The unusually heavy snowfall that covered most of southeastern Norway this week almost cost the life of a nine-year-old girl. She was out playing in the snowdrifts along the street where she lived when a large snowplow rumbled by, trapping her in a snow cave she’d dug earlier.
Her mother told local newspaper Varden in Skien, Telemark County, that she’d heard the snowplow drive by. When she went out just a few minutes later, and couldn’t see the girl, she realized her daughter must be caught under the snow.
She started frantically digging in the area where she thought the snow cave might be, and also called neighbours for help. “They were fantastic and helped dig our way in to the entry to the snow cave down in the ditch,” the mother, who requested anonymity, told Varden.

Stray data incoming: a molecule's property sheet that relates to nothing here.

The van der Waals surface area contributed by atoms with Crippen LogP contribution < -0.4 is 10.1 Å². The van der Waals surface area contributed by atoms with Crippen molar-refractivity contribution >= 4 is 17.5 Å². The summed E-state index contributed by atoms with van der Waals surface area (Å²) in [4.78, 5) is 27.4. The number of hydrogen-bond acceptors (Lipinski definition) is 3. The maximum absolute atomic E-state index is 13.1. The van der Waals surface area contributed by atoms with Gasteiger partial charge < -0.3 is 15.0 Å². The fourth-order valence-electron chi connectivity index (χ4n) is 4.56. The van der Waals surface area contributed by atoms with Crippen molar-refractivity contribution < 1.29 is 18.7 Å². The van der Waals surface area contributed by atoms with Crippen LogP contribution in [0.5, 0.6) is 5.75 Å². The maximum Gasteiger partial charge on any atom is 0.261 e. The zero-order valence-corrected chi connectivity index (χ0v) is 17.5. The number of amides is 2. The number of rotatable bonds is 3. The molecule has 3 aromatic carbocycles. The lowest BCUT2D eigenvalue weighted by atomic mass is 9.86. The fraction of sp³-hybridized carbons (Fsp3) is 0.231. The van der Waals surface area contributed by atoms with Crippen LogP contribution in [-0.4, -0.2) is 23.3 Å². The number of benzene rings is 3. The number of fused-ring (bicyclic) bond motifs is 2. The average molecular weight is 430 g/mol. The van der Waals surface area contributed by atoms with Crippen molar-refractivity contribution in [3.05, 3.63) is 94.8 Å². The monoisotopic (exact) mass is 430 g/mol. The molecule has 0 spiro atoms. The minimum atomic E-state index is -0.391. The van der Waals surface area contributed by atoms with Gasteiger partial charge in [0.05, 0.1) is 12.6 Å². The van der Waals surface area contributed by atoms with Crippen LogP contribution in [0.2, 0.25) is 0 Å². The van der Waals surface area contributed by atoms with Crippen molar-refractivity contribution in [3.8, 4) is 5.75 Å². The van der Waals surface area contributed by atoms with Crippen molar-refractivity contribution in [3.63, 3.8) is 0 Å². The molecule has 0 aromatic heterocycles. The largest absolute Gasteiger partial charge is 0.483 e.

They could soon hear the girl crying from under all the snow, and spotted part of her jacket, and an ambulance was called. The little girl was found after around 20 minutes, uninjured but very frightened, and she and her mother opted to be taken to a local emergency clinic for a check.
“It must have been very traumatic for both the girl and her family,” Finn Jenssen, technical chief for the City of Skien, told state broadcaster NRK. The mother hasn’t blamed the driver of the plow or local officials for the accident, though: “The driver couldn’t have seen anyone down in the snow cave.” Officials had never heard of such an accident before and didn’t think the snowplow driver was even aware of what had happened. “The vehicles are large and noisy,” Jenssen said, “and it’s not easy for the driver to see what’s happening behind him, or off to the sides.”